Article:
Philippines seen to lead Southeast Asia in carbon emissions in 10 years

Danessa Rivera (The Philippine Star) - September 10, 2019 - 12:00am

MANILA, Philippines — The Philippines is expected to lead the growth of carbon emissions in Southeast Asia in the next decade as coal remains to be its largest and least cost option of power.

However, the entry of more solar and gas-fired plants 10 years after would drive the country to have the second cleanest grid in the region by 2050, according to the latest report of BloombergNEF (BNEF).

Based on the latest New Energy Outlook 2019 (NEO) by BNEF, the Philippines would continue to see a steady increase in coal power plant development until 2023.

Power generated from coal plants would peak in 2034 and remain as the largest single source of electricity until 2041.

“While new renewables beat coal on a new-build basis, existing coal is relatively new and cheap to run. Without policy intervention, therefore, it continues to run at high utilization, with an average capacity factor of 76 percent over the outlook,” BNEF Southeast Asia energy analyst Caroline Chua said.

The BNEF report also showed coal would remain the country’s largest source of power sector emissions.

“This is due to increasing utilization of the existing coal fleet that remains the cheapest to operate,” Chua said.

The report also indicated that the Philippines would fall short of its renewable energy target set under the National Renewable Energy Program (NREP) amid the continued growth in coal-fired power capacity.

“The country may also miss its stated 2030 target of 35 percent renewable electricity generation set under the RPS (Renewable Portfolio Standards),” Chua said.

Under the National Renewable Energy Program (NREP), the Department of Energy (DOE) is targeting to triple the existing renewable capacity of 5,438 MW in 2010 to 15,304 MW by 2030.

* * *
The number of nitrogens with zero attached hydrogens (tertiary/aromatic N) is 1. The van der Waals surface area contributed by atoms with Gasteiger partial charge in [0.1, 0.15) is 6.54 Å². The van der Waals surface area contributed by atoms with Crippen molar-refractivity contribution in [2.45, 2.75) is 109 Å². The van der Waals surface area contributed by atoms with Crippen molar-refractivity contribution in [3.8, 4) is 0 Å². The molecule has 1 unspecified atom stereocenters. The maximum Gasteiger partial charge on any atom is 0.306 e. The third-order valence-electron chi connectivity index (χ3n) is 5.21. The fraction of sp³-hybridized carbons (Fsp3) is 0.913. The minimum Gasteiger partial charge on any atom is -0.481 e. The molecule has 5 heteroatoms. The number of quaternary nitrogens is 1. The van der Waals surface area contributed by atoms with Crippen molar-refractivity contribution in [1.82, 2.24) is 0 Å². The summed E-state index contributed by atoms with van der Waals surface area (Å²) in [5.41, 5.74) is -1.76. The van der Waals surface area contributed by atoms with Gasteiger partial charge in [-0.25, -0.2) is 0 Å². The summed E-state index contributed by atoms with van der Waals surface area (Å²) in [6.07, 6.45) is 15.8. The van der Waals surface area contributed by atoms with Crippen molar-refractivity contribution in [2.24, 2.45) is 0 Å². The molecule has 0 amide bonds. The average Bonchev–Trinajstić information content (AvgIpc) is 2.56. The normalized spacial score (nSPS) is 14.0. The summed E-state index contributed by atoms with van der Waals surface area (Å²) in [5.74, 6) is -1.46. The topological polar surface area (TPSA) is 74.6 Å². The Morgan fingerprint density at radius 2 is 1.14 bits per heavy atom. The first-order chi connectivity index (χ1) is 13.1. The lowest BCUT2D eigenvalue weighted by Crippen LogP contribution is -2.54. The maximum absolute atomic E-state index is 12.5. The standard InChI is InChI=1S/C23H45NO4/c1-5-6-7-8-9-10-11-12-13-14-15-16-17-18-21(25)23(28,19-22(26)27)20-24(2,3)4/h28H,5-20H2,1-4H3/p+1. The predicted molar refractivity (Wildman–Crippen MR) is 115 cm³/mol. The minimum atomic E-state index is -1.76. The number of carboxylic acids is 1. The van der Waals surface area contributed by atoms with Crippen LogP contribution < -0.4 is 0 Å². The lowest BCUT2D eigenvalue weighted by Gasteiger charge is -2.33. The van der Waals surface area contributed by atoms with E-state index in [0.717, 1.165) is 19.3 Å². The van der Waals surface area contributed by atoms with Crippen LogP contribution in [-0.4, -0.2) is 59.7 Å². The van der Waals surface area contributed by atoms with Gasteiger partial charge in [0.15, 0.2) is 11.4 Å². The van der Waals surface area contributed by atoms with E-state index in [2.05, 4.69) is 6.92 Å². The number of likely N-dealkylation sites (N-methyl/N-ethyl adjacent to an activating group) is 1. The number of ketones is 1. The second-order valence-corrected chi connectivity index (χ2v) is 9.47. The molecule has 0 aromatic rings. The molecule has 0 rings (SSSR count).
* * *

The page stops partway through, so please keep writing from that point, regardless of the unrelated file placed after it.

But almost a decade after, the country has only increased its RE capacity to over 7,000 MW.

However, the NEO report said the Philippines would likely see a significant change in generation mix to having more renewables and gas plants by 2050.

This as more renewable energy sources – particularly solar and wind – penetrate the generation mix deeper after 2035. 

The BNEF report projected utility-scale solar photovoltaic (PV) projects would supply 31 percent of electricity in 2050, up from just one percent in 2018, while wind and hydro provide five percent each.

“By 2050, wind and solar provide 46 percent of total electricity with other renewables providing a further 11 percent. We expect only 43 percent of the country’s electricity production to result from burning fossil fuels by 2050, down from 78 percent today,” Chua said.

Moreover, gas plant developments are seen to gain ground after 2030, leading the country to have four times more gas-fired capacity by 2050 in the system than today.

“New plants are built to provide dispatchability and flexibility in the system and complement the growth of variable renewables,” Chua said.

But despite changes in the generation mix, the country would still see power sector emissions peak in 2036 at 104 metric tons (MT), where it would fall two percent annually but start rising again in 2045, the NEO report showed.

By 2050, the country’s power sector emissions would be 57 percent higher than today.

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